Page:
To help them catch their prey, they have strong, curved talons that intersect when fully closed. This ideal design helps these birds hold on to big, slippery fish!

To easily acquire prey, Ospreys choose habitats near water bodies.

That’s why they are often spotted quarreling for fish with the Bald Eagle and occasionally stealing its hunt.

13. Red-Shouldered Hawk

Red-shouldered kk

Red-shouldered Hawk Characteristics:

  • Scientific Name: Buteo lineatus
  • Size: 16.9-24.0 inches
  • Weight: 1.71-1.07 lbs.
  • Wingspan: 37.0-43.7 inches
  • Lifespan: 10-20 years
  • Conservational Status: Least Concern

Last but not least on our list of birds of prey in Maryland is the Red-shouldered Hawk.

Found in Maryland all year old, these Hawks are identified by the rusty red feathers on their shoulders.

There is significant white barring on their breasts that extends down to their bellies and goes all the way down to their strongly banded tail.

Their back and wings have dark, almost black feathers and significantly wide wingspans.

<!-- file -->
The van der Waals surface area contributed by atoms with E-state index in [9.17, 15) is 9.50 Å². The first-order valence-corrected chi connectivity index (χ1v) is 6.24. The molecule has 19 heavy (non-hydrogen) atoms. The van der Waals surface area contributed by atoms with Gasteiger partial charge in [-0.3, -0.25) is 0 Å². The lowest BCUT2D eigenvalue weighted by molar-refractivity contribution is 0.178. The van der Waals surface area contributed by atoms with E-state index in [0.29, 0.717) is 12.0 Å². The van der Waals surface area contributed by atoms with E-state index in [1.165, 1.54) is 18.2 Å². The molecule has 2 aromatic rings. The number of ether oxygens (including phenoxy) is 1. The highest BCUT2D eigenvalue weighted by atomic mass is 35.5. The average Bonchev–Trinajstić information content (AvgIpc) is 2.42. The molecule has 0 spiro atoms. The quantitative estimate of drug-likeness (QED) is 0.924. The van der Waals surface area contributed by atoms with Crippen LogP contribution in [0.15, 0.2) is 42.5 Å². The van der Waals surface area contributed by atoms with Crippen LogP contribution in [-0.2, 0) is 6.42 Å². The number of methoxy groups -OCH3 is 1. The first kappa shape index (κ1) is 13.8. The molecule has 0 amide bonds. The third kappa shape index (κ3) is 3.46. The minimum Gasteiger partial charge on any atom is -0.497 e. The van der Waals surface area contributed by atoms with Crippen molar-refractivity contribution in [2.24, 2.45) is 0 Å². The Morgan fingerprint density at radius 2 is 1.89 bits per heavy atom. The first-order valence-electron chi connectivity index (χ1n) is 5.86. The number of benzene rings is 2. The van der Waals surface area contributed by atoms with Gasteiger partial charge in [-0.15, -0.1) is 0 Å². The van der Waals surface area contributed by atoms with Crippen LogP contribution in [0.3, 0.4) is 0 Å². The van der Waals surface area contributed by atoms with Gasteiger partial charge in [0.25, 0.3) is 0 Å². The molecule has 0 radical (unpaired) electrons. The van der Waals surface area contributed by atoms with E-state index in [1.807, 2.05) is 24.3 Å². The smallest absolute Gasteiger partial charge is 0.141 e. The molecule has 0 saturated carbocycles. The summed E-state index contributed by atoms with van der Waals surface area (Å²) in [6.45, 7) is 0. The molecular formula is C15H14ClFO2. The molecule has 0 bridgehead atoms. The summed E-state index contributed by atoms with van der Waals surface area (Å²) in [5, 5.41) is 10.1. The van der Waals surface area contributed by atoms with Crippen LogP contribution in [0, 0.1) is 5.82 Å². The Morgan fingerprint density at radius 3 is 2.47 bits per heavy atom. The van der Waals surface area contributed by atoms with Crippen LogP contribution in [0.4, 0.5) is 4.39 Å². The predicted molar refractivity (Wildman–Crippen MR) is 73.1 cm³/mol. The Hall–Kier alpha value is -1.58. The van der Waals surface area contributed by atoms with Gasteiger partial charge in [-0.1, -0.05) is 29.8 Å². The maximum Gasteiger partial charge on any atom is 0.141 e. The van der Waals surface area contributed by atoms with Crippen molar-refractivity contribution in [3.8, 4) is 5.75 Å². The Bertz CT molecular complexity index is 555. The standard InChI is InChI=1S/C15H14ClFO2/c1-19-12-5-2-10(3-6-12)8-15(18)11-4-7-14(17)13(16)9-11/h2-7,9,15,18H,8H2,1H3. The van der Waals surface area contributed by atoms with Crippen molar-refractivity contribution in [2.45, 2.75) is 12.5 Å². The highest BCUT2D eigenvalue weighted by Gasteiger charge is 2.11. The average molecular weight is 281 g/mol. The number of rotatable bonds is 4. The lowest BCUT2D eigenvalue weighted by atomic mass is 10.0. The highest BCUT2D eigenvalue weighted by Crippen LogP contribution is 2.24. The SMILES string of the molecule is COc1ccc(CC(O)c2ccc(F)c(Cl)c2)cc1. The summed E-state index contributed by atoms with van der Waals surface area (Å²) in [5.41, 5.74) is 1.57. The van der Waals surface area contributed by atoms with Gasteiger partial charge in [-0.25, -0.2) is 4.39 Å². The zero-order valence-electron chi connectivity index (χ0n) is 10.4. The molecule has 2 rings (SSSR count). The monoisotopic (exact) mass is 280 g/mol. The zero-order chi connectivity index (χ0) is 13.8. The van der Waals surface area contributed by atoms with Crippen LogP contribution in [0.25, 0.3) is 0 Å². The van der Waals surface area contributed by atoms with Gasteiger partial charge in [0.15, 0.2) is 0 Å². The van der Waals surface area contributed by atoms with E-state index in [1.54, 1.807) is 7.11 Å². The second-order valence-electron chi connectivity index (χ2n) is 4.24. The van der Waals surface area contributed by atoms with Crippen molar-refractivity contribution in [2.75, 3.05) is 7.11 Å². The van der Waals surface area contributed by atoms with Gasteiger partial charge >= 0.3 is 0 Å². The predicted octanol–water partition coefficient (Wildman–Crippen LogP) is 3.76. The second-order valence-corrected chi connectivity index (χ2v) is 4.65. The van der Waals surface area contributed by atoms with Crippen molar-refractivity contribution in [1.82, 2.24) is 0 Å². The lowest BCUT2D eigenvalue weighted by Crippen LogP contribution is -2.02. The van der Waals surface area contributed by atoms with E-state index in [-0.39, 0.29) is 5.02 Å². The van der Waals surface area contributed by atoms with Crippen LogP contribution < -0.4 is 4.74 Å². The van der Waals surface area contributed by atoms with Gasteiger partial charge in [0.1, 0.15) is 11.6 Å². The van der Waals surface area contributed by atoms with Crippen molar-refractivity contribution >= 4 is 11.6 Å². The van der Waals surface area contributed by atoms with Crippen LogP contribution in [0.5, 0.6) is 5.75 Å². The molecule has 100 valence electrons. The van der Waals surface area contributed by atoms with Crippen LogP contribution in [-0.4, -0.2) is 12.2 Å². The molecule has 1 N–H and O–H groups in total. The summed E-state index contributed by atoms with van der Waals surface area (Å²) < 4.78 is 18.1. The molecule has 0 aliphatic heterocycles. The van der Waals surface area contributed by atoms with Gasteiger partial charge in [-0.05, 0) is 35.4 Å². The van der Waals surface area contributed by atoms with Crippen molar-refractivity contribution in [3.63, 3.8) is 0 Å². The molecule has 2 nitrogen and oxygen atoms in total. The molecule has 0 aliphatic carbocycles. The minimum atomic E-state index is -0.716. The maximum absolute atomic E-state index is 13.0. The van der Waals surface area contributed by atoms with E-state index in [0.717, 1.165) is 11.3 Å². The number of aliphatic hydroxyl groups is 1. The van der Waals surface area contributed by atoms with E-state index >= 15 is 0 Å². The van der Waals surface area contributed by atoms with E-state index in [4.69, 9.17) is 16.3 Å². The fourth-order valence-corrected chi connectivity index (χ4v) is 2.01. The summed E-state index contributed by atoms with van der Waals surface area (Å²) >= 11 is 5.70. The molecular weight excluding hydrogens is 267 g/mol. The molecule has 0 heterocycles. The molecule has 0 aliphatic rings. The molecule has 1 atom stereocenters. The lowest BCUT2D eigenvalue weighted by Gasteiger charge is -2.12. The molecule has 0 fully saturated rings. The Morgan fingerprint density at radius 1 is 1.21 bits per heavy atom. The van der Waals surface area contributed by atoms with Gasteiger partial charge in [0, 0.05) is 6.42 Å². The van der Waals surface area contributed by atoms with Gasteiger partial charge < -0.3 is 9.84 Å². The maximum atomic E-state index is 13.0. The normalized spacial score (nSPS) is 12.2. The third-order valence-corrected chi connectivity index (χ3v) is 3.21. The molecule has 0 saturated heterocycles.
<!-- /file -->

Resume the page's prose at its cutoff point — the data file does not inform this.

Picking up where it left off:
Red-shouldered Hawks inhabit and hunt in dense forests, particularly wetlands and flooded areas.

They have also been spotted in suburban areas residing on tall buildings.

These raptors have a unique hunting style and mostly rush at their prey head-on.

Typical of most Hawks, Red-shouldered Hawks eat mainly small birds and mammals, reptiles, and amphibians.

All Birds of Prey in Maryland

conclusion birds of prey maryland

Maryland has many birds of prey, some migratory and others staying all year old.

Each predatory species has its own exotic appearance, from Hawks to Eagles to Owls to Falcons. 

In today’s guide, we’ve highlighted 15 common birds of prey you can spot in Maryland.

So, the next time you visit or plan a hike, get your handy dandy birdwatching notebook ready and see how many raptors you can identify correctly!